A Wake-Up Call: Navigating the Risks of Open-Source Software in the Automotive Industry

The past few days, companies have been reeling from news of a new urgent security warning, this one stumbled upon through a string of coincidences, solid due diligence, and attention to detail by Andres Freund, a Microsoft engineer.

A widely used data compression utility for Linux systems, integral to major Linux distributions, was compromised by inserting malicious code. This breach enabled remote code execution, exposing affected systems to complete access by remote attackers.

CVE-2024-3094 has a whopping CVSS score of 10.0, reflecting maximum severity, but companies can seek solace in the likelihood of impact being low. Those using XZ Utils (a library of data compression tools, software utilized in nearly all Linux distributions) versions 5.6.0 and 5.6.1 have been found to be at risk, as only the relatively newer versions were impacted. 

This vulnerability was introduced into an open-source library as malicious code by a contributor and offered a secret backdoor. This backdoor enables unauthorized access and potential control of the entire machine. 

Malicious actors can break SSHD authentication, inject code, send arbitrary payloads, and thus effectively hijack control of each victim machine in its entirety. This savvy backdoor would allow malicious actors with the private key to obtain access, connecting, and running commands as an administrator.

Who is Jia Tan?

One of the more impressive components of note in this attack was indeed the patience and dedication by the particular threat actor in addition to the sophistication of the obfuscation of the backdoor. This big picture, long-term goal mindset is supported by experts such as Costin Raiu.

Further digging into this contributor – listed as Jia Tan – has made it obvious that this is likely a persona created specifically for this purpose, built slowly and with finesse over two years of contributing, gaining trust, permissions, and privilege. “Tan” has no other online presence beyond their contributions to the open source development community, and based on their behavior, is likely a front operated by a group of associated actors.  

What Next?

The recommendation is for those potentially impacted to contact the U.S. Cybersecurity and Infrastructure Security Agency (CISA), and downgrade to an uncompromised version of XZ Utils

Knowing that the attack could have wreaked havoc if not discovered raises issues already keeping up those in Security positions and DevSecOps across all industries. Maintaining an understanding, awareness, and control over your security network is an ever-growing challenge, and the capability to develop and launch agilely without compromising on security often means what feels like an endless search for the right solutions.

With more sophisticated attackers, cybersecurity continues to be top of mind. In the automotive industry, we are well aware of the potential complications and repercussions of security vulnerabilities and the impact on passengers’ safety and privacy. 

The vast amount of personal data including payment information, location history, sensor data, and more that could be obtained in and of itself from each vehicle is astounding in a world where data has long been the new oil. Linux OS is heavily used by manufacturers, including widespread reliance on in-vehicle infotainment systems, opening up new attack vectors that malicious actors can exploit. Some car makers rely on Automotive Grade Linux (AGL), a collaborative cross-industry effort developing an open platform for connected cars.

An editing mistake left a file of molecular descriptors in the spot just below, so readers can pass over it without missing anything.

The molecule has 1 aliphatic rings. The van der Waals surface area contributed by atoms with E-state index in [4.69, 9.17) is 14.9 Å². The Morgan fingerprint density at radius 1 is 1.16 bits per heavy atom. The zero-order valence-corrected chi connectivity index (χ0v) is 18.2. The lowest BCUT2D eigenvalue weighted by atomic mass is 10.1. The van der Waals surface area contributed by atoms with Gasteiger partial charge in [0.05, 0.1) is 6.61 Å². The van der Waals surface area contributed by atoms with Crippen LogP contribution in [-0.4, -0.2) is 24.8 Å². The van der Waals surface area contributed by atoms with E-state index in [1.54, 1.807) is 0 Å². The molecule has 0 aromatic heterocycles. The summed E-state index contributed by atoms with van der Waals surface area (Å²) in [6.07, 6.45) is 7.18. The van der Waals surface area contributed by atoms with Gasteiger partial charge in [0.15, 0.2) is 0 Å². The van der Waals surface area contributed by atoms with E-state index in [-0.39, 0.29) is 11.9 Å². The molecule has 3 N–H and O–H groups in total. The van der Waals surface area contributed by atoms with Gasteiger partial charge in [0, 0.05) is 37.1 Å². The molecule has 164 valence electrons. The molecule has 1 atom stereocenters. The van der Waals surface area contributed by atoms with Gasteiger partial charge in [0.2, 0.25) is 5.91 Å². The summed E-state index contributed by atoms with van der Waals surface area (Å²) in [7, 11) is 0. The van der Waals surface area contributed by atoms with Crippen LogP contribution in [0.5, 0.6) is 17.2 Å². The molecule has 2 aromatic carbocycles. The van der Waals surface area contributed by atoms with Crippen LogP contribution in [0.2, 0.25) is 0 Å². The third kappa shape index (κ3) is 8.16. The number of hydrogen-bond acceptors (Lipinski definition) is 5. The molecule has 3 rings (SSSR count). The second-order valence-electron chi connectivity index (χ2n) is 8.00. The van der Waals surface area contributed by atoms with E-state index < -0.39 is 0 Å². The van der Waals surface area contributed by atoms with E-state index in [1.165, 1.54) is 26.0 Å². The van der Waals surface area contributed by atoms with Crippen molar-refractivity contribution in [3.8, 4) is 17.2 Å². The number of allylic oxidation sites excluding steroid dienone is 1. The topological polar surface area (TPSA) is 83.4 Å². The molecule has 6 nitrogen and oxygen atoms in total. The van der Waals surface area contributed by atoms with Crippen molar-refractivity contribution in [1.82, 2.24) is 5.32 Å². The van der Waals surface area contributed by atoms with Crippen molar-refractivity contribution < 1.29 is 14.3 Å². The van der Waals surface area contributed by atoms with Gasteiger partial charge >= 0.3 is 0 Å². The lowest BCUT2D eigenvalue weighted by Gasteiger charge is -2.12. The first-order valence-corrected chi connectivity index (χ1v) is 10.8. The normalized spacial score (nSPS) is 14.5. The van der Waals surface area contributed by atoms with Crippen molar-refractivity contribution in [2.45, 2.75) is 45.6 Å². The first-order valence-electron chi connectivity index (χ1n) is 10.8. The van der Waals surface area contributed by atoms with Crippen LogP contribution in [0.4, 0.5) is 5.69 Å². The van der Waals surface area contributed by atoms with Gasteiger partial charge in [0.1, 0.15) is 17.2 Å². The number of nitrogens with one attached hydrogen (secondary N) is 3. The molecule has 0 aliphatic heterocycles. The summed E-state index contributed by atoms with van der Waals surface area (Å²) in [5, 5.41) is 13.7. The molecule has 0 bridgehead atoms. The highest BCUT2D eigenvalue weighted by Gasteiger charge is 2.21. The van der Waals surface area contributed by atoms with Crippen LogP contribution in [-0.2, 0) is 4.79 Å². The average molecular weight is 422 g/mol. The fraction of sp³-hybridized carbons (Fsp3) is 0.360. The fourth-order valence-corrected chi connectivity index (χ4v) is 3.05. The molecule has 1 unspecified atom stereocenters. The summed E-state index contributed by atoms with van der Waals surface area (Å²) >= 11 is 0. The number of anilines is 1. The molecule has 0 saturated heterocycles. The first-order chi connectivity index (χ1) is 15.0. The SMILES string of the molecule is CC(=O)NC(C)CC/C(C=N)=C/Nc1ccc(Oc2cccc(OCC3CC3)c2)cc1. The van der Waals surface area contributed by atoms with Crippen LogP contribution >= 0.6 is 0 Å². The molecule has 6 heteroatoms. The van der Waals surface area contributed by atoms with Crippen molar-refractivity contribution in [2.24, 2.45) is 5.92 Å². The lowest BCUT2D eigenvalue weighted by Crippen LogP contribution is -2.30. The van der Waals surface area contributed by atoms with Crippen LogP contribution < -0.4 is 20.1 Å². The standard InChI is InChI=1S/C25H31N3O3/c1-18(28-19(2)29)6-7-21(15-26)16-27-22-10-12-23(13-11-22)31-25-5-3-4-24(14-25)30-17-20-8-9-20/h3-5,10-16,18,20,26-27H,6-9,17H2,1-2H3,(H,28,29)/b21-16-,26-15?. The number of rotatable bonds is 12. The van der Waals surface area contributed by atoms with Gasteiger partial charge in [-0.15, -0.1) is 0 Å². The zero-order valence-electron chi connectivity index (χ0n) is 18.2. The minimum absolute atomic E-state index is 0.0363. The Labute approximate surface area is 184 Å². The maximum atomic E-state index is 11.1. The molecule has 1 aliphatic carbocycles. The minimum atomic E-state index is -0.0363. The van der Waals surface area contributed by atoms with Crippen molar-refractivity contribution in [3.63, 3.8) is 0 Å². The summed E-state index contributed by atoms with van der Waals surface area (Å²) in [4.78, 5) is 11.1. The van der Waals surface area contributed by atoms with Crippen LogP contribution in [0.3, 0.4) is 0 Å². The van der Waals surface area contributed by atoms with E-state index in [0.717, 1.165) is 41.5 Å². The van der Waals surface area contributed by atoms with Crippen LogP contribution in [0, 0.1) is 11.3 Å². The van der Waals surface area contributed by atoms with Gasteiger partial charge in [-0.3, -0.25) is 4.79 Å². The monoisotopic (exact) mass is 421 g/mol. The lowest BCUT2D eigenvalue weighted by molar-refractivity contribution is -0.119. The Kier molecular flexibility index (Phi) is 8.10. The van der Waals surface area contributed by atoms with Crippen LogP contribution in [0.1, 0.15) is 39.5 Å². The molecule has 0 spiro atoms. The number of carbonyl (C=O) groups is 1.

Mitigating Cyber Risks in Automotive: A Proactive Approach

The accidental discovery of this breach averted what could have been a severe security disaster, had the compromised package been integrated into stable releases of Linux distributions.

For the automotive industry, this breach serves as a crucial reminder of the need to adopt a comprehensive risk management mindset. Implementing a proven tool for SBOM (Software Bill of Materials) management, coupled with a robust vulnerability management system, enables the early identification and mitigation of risks throughout the product lifecycle.

By leveraging our award-winning Threat Analysis and Risk Assessment (TARA) product, car makers and Tier 1 suppliers can understand the context of a vulnerability, allowing for efficient prioritization and targeted mitigation efforts. EVSec ensures that resources are allocated effectively and that the most critical vulnerabilities are addressed promptly.

EVSec Vulnerability & BOM Management

The recent breach is a call to action for all stakeholders in the automotive domain to embrace a risk-driven cybersecurity approach. With the EVSec platform, companies can transcend traditional security measures, placing them in a vantage position to anticipate, understand, and neutralize threats with precision and agility, fortifying their cyber defenses against the ever-evolving landscape of risks.

EVSec Vulnerability & BOM Management, which not only automates the link between the SBOM and threat analysis but also delivers precise risk-based prioritization. This targeted approach ensures that new vulnerabilities are not just identified but also systematically mitigated. Moreover, EVSec’s advanced analysis technology significantly reduces the effort and cost of determining a vulnerability’s impact. It streamlines the entire process of identification, prioritization, and mitigation, offering an unparalleled layer of defense that is both intelligent and cost-effective.